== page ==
The Food and Drug Administration has said that drug-coated stents made by Johnson & Johnson (J&J) and Boston Scientific Corp. (BSX) carry a small but significant risk of blood clots that appear to emerge a year or later after the stents are placed.

The agency said the risk applies to the two drug stents currently on the U.S. market made by Johnson & Johnson and Boston Scientific when compared with older, so-called bare metal stents. The FDA said it was not yet clear if the drug stents carried an increased risk of heart attacks or death compared with the bare metal stents.

Stents are tiny mesh tubes used to prop open previously clogged arteries, and drug-coated stents use medication to prevent tissue growth after implantation. The FDA said the drug stents significantly reduce the rate of tissue regrowth and the need for additional procedures to reopen the arteries.

The FDA first approved J&J’s drug-coated stent in 2003 and approved Boston Scientific’s in 2004. The drug-coated stents have largely replaced the use of bare metal stents and have quickly become a $5 billion-plus market.

However, concerns have risen about whether the newer stents increase the risk of fatal blood clots. The agency said currently available data from clinical studies suggest a small “but significant risk of late stent thrombosis,” or blood clots that emerge one year after the stent is placed. The agency said the total number of patients who have had the newer stents for three or more years is relatively small and it remains “uncertain” whether cases of blood clots will “continue to accrue with long-term follow-up.”

Panter, Panter & Sampedro, P.A., is investigating claims and drug-coated stent lawsuits nationwide. If you or a loved one has been injured after having a drug-coated coronary stent implanted, contact our drug stent attorneys at Panter, Panter & Sampedro, P.A., for a free consultation.


A stent is a tiny metal mesh tube used to prop open clogged coronary arteries:

The stent is mounted on a balloon catheter, inserted in the groin and advanced to the narrowed section of the coronary artery:

The balloon is then inflated, pushing plaque aside and expanding the stent:

The balloon is deflated and removed while the stent remains in place, supporting the artery:

Restenosis refers to occlusion of the artery after the stent is implanted due to scar tissue forming and reblocking the artery. Subacute thrombosis is one type of restenosis that occurs soon after the stent device is implanted. In subacute thrombosis, the stent or the operation causes the formation of new platelets inside the stent, causing blood clotting and blockage. It occurs within days of the surgery and is usually treated with drugs like Plavix. Another type of restenosis involves new cell growth inside the stent and takes longer to develop. Drug-coated stents such as Cypher and Taxus were developed specifically to treat this type of restenosis.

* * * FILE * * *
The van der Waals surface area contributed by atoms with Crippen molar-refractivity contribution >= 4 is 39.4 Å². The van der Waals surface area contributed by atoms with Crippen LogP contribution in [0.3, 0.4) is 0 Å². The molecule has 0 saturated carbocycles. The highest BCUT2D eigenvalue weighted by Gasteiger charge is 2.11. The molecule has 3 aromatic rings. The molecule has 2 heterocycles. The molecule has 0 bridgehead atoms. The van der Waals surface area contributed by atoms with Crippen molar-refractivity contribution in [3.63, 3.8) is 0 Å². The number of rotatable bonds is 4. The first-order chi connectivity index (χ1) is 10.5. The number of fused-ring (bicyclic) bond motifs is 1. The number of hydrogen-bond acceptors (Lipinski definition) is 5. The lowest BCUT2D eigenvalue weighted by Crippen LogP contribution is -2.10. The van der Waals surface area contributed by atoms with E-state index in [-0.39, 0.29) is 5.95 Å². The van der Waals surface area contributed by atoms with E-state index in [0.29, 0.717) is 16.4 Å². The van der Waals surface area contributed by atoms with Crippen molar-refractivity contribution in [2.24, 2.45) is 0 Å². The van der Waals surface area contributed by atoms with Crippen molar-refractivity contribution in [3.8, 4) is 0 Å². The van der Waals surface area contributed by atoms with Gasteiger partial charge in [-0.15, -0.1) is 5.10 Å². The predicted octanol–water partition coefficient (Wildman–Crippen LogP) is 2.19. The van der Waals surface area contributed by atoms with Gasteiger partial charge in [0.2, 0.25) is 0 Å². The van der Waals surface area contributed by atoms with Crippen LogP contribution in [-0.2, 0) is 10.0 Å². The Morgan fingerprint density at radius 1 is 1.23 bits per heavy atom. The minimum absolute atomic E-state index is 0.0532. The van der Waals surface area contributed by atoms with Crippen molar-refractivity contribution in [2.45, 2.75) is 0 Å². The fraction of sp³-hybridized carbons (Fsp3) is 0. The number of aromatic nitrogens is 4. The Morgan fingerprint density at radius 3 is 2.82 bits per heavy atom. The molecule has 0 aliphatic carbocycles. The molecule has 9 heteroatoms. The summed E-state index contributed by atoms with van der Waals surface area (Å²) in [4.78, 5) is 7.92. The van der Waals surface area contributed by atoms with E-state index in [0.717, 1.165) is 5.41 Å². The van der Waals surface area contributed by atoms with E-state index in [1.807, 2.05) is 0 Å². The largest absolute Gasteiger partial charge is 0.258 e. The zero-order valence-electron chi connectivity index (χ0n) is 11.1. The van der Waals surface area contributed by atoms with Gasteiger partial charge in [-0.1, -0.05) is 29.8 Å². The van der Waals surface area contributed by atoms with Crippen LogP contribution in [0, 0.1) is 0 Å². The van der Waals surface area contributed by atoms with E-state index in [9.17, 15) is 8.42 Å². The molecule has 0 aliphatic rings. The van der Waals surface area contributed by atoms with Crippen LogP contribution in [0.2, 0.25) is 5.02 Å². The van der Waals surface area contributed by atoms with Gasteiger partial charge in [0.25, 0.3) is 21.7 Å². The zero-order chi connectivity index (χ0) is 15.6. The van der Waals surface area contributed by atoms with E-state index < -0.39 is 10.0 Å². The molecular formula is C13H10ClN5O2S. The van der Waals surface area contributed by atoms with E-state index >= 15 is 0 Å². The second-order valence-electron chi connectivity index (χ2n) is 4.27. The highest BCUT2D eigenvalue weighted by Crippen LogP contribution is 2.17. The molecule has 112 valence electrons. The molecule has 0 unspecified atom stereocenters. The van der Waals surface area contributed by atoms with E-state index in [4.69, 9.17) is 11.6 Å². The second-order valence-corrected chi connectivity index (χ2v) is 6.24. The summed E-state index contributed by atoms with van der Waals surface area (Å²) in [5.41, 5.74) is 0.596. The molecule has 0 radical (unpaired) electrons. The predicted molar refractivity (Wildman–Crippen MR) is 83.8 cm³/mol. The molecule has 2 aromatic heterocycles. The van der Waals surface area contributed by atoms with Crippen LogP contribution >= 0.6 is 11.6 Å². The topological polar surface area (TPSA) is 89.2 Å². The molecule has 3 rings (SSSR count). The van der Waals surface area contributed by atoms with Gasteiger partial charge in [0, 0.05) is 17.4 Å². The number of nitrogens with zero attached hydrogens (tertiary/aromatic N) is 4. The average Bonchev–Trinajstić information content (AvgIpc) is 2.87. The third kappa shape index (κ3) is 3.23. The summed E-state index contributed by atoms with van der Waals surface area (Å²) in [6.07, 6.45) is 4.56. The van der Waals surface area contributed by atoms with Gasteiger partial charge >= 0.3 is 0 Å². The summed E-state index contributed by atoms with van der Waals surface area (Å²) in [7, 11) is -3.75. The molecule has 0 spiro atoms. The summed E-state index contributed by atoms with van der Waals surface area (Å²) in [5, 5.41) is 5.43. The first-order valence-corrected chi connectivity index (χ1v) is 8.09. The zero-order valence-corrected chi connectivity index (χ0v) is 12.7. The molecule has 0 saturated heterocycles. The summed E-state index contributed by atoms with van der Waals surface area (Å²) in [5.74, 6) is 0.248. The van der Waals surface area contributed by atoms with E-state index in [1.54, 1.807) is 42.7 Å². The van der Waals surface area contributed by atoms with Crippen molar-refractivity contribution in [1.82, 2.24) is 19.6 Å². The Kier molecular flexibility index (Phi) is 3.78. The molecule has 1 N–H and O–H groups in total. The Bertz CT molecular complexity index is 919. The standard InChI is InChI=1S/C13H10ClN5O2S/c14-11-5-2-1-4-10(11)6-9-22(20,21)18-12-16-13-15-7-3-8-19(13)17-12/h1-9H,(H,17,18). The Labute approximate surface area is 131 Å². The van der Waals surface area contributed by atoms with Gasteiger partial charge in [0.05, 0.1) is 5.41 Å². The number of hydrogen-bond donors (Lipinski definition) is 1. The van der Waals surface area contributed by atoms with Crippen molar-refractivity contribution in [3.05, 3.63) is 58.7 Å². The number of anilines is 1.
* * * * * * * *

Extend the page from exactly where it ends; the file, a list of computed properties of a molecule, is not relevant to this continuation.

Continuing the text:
• A bare metal stent costs about $800 and a drug-coated stent costs about $2,200.
  • Since 2003, drug-eluting stents have become some of the best-selling, most profitable products in the medical device business.
  • Only two drug-coated stent brands are available now in the United States: Taxus by Boston Scientific Corp. (made in Maple Grove, Minnesota, and Galway, Ireland), with 54 percent market share, and Cypher, by a division of Johnson & Johnson, with 46 percent market share.
  • Drug-eluting stents are inserted into the arteries of a million people a year and generate $5 billion a year in sales; this market was projected to double by 2010.
  • In stent restenosis (scar tissue formation) can occur after a bare metal stent (BMS) procedure.
  • Drug-eluting stents (DES) are simply BMS coated with a polymer containing a drug intended to reduce the risk of restenosis.